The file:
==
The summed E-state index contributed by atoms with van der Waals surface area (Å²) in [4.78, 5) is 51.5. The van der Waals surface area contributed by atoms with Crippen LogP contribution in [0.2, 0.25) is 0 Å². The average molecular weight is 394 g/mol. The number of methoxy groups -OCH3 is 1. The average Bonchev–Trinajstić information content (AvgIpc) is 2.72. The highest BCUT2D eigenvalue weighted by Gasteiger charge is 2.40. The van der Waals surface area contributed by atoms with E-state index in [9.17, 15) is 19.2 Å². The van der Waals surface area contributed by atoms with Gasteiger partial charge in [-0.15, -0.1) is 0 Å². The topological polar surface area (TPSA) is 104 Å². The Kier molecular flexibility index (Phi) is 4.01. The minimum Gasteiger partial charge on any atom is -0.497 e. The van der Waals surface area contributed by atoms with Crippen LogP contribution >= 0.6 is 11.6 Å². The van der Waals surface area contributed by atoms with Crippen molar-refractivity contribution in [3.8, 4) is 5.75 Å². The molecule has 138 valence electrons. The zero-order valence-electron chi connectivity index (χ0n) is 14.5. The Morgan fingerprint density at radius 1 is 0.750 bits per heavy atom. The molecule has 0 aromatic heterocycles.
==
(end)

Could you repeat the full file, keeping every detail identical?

The summed E-state index contributed by atoms with van der Waals surface area (Å²) in [4.78, 5) is 51.5. The van der Waals surface area contributed by atoms with Crippen LogP contribution in [0.2, 0.25) is 0 Å². The average molecular weight is 394 g/mol. The number of methoxy groups -OCH3 is 1. The average Bonchev–Trinajstić information content (AvgIpc) is 2.72. The highest BCUT2D eigenvalue weighted by Gasteiger charge is 2.40. The van der Waals surface area contributed by atoms with E-state index in [9.17, 15) is 19.2 Å². The van der Waals surface area contributed by atoms with Gasteiger partial charge in [-0.15, -0.1) is 0 Å². The topological polar surface area (TPSA) is 104 Å². The Kier molecular flexibility index (Phi) is 4.01. The minimum Gasteiger partial charge on any atom is -0.497 e. The van der Waals surface area contributed by atoms with Crippen LogP contribution >= 0.6 is 11.6 Å². The van der Waals surface area contributed by atoms with Crippen molar-refractivity contribution in [3.8, 4) is 5.75 Å². The molecule has 138 valence electrons. The zero-order valence-electron chi connectivity index (χ0n) is 14.5. The Morgan fingerprint density at radius 1 is 0.750 bits per heavy atom. The molecule has 0 aromatic heterocycles.